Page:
7 Tips to Improve Your Menopause Mind

19th, 2012
Share This : Share on FacebookTweet about this on TwitterShare on Google+Pin on PinterestShare on TumblrShare on VKShare on LinkedInDigg thisShare on RedditShare on StumbleUponPrint this page

Have you, your friends or family experienced reaching menopause and feeling your emotions or mental health suddenly change? It can be due to the low estrogen levels that occur in the years leading up to menopause – the perimenopause – because low estrogen levels often lead to hot flashes, poor sleep, night sweats, and more frequent urination.
Any or all of those things are enough to keep you up at night or at least disturb your sleep. And tired people are at more risk of being cranky and depressed.
But midlife itself is also a time that many people are at risk for depression, mood swings, and irritability. If your menopause seems to be affecting your mental health, talk openly about it with your doctor.
Here are seven things to consider before you have that conversation:
• Were you depressed before menopause – could this be part of an ongoing problem that just got worse?
• Are too many wrinkles and too little energy making you feel old and negative about yourself and lowering your self-esteem?
• Is your life under increased stress?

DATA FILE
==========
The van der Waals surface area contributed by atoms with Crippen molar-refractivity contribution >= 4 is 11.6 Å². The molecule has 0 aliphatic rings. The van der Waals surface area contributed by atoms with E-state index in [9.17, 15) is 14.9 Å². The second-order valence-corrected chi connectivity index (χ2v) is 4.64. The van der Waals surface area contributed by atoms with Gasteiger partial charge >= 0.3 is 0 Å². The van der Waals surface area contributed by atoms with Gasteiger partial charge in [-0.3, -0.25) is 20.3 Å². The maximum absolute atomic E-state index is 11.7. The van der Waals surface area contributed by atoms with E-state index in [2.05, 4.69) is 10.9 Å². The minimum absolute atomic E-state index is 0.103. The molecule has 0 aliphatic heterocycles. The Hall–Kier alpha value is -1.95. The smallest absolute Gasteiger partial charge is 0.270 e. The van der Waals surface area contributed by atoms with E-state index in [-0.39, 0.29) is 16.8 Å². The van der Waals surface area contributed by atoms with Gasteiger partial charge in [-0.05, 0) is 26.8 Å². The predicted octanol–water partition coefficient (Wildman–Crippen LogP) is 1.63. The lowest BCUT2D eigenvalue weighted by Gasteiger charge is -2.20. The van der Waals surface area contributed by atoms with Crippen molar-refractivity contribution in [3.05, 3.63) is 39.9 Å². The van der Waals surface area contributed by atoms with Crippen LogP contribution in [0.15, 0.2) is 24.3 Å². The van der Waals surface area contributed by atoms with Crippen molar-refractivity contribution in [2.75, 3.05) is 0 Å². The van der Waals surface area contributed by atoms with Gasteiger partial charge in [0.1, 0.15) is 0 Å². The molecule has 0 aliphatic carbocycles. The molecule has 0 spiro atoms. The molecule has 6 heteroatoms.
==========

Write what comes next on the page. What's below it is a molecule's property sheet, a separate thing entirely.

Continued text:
• Are you suffering from severe menopausal symptoms that are bringing you down?
• Are you socially isolated – no relationship, friends, or family for support?
• Are you having financial problems that limit your happiness?
• Are you sad because you don’t have kids or can’t have any more kids?
Here are seven ways to help you feel better:
• First, talk about menopause with your doctor. Consider estrogen and find out if it is a good choice for you to treat low estrogen or if not, what the alternatives are.
• Consider talk therapy with a mental health professional or someone trained to deal with mental health issues and menopause. I treat many women who are in or near menopause and need guidance through this window of transition. Talking with friends or others who have similar problems can also help.
• Discuss medical prescriptions for depression with your doctor to find out if this treatment would be helpful for you.
• Get enough sleep. As Shakespeare said…”sleep knits the raveled sleeve of care.”
• Get physical – start to exercise (walk, garden, or go dancing) for at least 30 minutes at least four days a week.
• Look for ways to de-stress – listen to relaxing music, read a book, or try relaxation techniques.
• Use positive affirmations such as “I attract only healthy relationships,” ” I am capable and deserve success,” or “I believe in myself and others believe in me too.” Positive self-talk works.

News 1.091 views
Tags: ,